I shall be telling this with a sigh. . .
Two roads diverged in a wood, and I —
I took the one less traveled by. . .
And it didn’t make the difference I had hoped for.
“I had believed teaching her at home would save her.”
Over a decade ago, I made the life-changing decision to teach my child at home. Our guest room became a school room, our office turned into a library, and the big wide world was our field trip destination. I pored over homeschool catalogs, accumulating materials that honored God in all subjects. Lovely hours were spent reading rich literature, full of timeless stories of faith and courage. There was plenty of time to draw pictures, watch birds, and capture bugs.
She memorized Scripture verses in AWANA club and learned the books of the Bible, days of creation, and the Ten Commandments by heart. They were beautiful days that passed into gratifying years; and together, we reveled in the joy of learning about our Creator and his creation. Like the woman of Proverbs, I smiled at the future.
A Heart Revealed
Fast-forward to my daughter’s first year at the university. She came home one day and told me she had watched a film in biology class that showed a whale with legs. I laughed. She didn’t. Instead, she said these impossible words, “Mom, I don’t believe the Bible is true anymore. I’m not a Christian.”
As she spoke these words, there was a dresser in her old bedroom upstairs covered with trophies. Her competitive speeches on creationism, human value, and the defense of the Christian faith had won bronze, silver, and gold medals for five years. This wasn’t a grown child who lacked biblical knowledge or apologetic training. This was a young woman’s heart revealed, a heart “deceitful above all things, and desperately wicked” (Jeremiah 17:9 KJV), and it was just like my own heart had been before I had truly repented and trusted in Christ.
My daughter had never been reborn. My confidence had been misplaced. Months passed before I could fully accept that one of mine was not one of his — at least not yet. Crushing self-condemnation followed. I spent over ten years investing in her soul daily, and what was there to show for those efforts? I looked around at all the homeschooling families we knew, and they appeared to be models of godly excellence, graduating faithful and fruitful young adults year after year. None of their children departed to a far country.
Despair hung heavy, as I seemed to have failed in the most monumental task of my life: the discipleship of my child.
Salvation, or Your Money Back
“Months passed before I could fully accept that one of mine was not one of his — at least not yet.”
Christian philosopher J.P. Moreland says we should try to have as many true beliefs as we can and reject as many false beliefs as we can. In the months following our daughter’s announcement, I realized that I had held a false belief. I had believed teaching her at home would save her.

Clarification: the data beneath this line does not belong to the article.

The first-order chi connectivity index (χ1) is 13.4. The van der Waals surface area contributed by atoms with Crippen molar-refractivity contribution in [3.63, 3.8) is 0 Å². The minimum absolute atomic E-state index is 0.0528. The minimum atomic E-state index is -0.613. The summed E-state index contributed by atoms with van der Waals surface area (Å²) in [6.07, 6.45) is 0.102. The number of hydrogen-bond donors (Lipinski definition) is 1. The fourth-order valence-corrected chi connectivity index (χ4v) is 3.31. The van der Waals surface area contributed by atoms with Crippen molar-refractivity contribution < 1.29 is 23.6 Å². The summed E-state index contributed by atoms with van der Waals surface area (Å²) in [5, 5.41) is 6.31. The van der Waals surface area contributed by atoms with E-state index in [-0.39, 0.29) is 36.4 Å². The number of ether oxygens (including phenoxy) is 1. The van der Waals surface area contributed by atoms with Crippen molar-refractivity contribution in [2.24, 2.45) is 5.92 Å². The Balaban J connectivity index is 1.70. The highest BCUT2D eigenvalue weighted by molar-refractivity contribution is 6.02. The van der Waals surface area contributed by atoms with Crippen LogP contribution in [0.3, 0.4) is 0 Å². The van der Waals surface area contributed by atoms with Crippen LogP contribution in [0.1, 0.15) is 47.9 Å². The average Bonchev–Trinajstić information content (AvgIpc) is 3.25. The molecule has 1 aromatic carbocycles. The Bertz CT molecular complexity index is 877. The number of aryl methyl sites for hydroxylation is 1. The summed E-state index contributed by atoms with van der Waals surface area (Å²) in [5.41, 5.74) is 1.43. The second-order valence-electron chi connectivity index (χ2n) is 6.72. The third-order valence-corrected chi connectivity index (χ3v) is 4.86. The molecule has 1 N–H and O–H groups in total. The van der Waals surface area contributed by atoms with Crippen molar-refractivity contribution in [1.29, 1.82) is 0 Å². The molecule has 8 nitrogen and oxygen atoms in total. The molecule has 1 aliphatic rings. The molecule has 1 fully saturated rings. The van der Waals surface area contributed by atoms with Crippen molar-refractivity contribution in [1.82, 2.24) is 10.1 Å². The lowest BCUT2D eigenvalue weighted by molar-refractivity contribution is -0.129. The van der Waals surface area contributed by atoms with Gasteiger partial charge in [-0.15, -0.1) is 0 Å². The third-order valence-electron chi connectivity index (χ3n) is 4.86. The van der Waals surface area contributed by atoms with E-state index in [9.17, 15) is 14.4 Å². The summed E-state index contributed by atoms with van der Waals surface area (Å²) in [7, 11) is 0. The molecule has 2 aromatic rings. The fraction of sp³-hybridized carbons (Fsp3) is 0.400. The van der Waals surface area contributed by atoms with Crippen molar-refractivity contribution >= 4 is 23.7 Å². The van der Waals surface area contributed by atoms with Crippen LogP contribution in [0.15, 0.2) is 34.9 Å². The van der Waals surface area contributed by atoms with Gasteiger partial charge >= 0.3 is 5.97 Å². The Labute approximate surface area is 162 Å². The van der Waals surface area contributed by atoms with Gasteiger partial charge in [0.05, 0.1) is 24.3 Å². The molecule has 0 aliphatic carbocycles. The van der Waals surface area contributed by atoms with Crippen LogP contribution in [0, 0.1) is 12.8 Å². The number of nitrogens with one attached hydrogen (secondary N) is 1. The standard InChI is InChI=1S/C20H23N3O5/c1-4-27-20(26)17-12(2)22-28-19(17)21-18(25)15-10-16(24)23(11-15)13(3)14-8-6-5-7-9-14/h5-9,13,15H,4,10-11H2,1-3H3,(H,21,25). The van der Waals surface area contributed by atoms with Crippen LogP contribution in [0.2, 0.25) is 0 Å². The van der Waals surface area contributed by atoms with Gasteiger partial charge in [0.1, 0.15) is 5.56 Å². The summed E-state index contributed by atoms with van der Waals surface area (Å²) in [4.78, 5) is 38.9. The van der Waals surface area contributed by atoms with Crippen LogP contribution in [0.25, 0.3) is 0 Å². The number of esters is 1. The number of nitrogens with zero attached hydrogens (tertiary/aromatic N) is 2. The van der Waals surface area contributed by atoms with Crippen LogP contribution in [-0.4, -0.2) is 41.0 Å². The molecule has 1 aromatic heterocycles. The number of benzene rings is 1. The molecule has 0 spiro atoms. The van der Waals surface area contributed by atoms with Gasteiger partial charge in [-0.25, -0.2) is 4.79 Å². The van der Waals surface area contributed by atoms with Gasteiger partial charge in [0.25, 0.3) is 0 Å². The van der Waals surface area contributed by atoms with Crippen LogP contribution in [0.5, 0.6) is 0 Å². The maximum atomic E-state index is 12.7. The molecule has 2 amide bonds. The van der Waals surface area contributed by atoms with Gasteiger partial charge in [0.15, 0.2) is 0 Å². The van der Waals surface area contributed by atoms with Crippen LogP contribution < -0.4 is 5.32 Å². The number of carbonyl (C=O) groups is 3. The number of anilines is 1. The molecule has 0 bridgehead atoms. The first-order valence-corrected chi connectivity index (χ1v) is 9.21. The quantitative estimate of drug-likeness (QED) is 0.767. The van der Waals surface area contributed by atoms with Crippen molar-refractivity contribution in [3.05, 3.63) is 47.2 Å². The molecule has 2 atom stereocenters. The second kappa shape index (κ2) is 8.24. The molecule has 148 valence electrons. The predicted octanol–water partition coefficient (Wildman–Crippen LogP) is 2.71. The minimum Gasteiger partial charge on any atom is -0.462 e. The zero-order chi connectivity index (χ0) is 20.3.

Now, if you would’ve asked me this directly, I would’ve denied it. I knew in my head every individual had to repent, believe, and put their trust in Christ personally to be saved. Nonetheless, an idea had taken root, sprouted, and grown over the years, and it was this: By giving my child a distinctively Christian education, I was ensuring she would turn out Christian. It had been like a private insurance policy I had taken out with God. I thought he had agreed to my terms.
In retrospect, the idea was not entirely my own. As I recall, the notion was, and still is, fairly pervasive in homeschooling catalogs and conferences. Calls are issued forth to “raise up the next generation of Christian leaders” and “produce bold educated servants of Christ.” It was, in its simplest form, a cookie-cutter model saying, “Put them through this, and they will turn out like that.”
The curriculum wasn’t sold with a “salvation, or your money back” guarantee, but to use the words of Austen’s perceptive character, Marianne Dashwood, “It was every day implied but never professedly declared.” Were homeschool resources to blame? No. My pride was the seed. Personal sacrifice had led to an unwarranted sense of entitlement. My child would be a Christian because I had given up so much. I had sacrificed career and income; her faithfulness should be my reward. These were false beliefs.
Homeschool Can’t Save
The truth is that only Christ can move upon human hearts inclined toward sin and do a work of regeneration. It will be Christ that moves upon the heart of a child if they are educated at home, and it will be Christ that moves upon the heart if they are not. Christ is the hero of Christian homeschool, not us parents.
No amount of Latin lessons, Bible memory songs, or classical literature can do saving work. To the family just beginning the journey of home education, may God bless you as you educate your children for the glory of God. Only please remember, it is no guarantee. Our homeschooled children may leave our homes serving Christ, or they may not, but our exceedingly great reward is Christ.
“Christ must move upon their heart if they are educated at home, and Christ must move upon their heart if they are not.”
Aggressive prayer for my prodigal includes that she would be shown the logical outworkings of her atheistic worldview. Last semester she sat under a Malthusian biology professor who advocated for the intentional de-population of the world through airborne viruses. He legitimized sexual assault by excusing male predation as evolutionary instinct. She has since shifted from a hard atheism to agnosticism. She’s had a whiff of the pigsty.
I pray the Lord himself will meet my daughter in the woods of her rebellion and use whatever means he chooses to save her soul. Jesus said, “the gate is narrow and the way is hard that leads to life, and those who find it are few” (Matthew 7:14). The way of salvation is truly the road less traveled, and his saving grace alone makes the eternal difference.